Back in the heady days before the economy crashed, a time when there was such a thing as discretionary spending, commercial property owners thought long and hard about retrofitting their property for efficiency and environmental reasons. But today, with the economy in the doldrums, survival has become the overriding goal and deep-diving retrofits have slipped down—or off—the list of priorities.

“Today, whenever there are renovations, owners look very carefully at the bottom line,” explains Jim Batchelor, president of Arrowstreet, a Somerville, Massachusetts–based architecture firm and a member of ULI’s Responsible Property Council. “Retrofitting to increase sale value or for ‘greenish’ reasons does not seem to be [a] primary motivation.”

Nevertheless, most analysts believe that while the retrofit market is currently dormant, its awakening is inevitable, requiring only a nudge from an improved economy and a strategically placed incentive to bring it back to life. Statistics support the analysis. More than 80 percent of the 79 billion square feet (7.3 billion sq m) of commercial building space in the United States is over ten years old and virtually all of it could benefit from technologies introduced in recent years. Pike Research, a global clean technology markets consulting firm, in a 2010 study estimated that “if all commercial space built as of 2010 were included in a ten-year retrofit program, the savings in energy expenses would have the potential to reach more than $41.1 billion each year.”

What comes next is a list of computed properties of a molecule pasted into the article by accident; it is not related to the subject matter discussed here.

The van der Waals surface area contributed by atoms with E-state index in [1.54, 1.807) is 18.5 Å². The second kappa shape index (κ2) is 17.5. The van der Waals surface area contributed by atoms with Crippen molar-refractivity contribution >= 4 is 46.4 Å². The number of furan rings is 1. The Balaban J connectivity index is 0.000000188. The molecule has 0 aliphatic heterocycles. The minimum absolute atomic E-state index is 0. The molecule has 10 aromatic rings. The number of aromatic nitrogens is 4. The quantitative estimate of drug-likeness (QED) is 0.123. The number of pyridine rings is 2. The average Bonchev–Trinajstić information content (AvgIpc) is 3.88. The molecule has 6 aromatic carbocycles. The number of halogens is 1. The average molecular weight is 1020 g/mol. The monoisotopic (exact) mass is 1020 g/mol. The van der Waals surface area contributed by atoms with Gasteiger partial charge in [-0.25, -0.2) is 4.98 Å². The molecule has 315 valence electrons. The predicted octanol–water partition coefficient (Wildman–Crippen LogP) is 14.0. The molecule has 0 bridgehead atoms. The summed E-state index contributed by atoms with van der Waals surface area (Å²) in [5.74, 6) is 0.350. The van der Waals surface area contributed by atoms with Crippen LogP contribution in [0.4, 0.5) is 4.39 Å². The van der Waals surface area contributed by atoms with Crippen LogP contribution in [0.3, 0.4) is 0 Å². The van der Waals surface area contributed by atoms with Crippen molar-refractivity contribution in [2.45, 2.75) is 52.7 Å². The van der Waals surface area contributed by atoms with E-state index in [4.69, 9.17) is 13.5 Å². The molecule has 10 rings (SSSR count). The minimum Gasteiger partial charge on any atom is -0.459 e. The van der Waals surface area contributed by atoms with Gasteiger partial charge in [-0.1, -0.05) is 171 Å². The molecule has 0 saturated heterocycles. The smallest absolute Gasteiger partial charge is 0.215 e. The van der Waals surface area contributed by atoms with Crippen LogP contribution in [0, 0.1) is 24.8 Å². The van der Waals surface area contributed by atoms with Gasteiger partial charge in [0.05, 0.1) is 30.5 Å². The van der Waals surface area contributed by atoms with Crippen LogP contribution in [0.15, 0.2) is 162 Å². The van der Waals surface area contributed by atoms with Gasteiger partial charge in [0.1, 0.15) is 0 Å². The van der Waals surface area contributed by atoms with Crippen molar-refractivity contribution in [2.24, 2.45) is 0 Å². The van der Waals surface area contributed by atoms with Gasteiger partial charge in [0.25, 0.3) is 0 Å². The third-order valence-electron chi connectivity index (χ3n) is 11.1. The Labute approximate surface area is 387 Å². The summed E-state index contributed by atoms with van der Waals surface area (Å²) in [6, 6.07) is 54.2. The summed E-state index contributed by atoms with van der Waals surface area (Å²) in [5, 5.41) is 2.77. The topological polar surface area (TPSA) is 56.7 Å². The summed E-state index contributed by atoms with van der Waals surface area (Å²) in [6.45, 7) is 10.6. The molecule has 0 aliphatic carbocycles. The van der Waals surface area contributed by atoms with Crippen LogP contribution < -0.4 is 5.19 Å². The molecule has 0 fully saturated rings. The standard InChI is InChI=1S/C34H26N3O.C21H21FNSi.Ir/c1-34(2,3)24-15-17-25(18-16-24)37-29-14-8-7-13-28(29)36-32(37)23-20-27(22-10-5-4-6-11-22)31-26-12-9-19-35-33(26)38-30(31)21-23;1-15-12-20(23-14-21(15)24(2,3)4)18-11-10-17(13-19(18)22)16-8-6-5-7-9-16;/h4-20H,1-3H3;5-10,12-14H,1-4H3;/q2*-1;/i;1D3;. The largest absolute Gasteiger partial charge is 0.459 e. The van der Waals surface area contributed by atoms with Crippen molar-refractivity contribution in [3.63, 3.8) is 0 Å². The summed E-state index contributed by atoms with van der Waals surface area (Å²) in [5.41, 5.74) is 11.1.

Retrofitting of any magnitude reduces greenhouse gases, contributes to the national goal of decreasing dependence on foreign sources of energy, and adds the cachet of a “green” brand, a panache that, real estate brokers say, increases property value. The most spectacular example of retrofitting potential is the Empire State Building (ESB), the iconic New York City office tower built in 1931. In 2009, the structure was scheduled for its periodic renovations and its owners, Malkin Associates, decided to transform the routine rehab into a retrofitting showcase.

They launched a comprehensive retrofitting initiative that after completion in 2013 will reduce the skyscraper’s energy use each year by 38 percent, saving $4.4 million annually. The retrofit component added only $20 million to the $500 million scheduled makeover aimed at improving tenant quality.

The owners estimate that the additional retrofitting costs will be recovered through operational efficiencies in approximately three years. “The goal with the Empire State Building,” said Anthony Malkin, principal at Malkin Holdings, in a report on the retrofitting project, “has been to define intelligent choices which will either save money, spend the same money more efficiently, or spend additional sums for which there is a reasonable payback through savings.” Malkin emphasized that retrofitting is not an environmentalist’s whim, but a business decision that will give the ESB a competitive advantage that quickly repays the investment.

Payback Time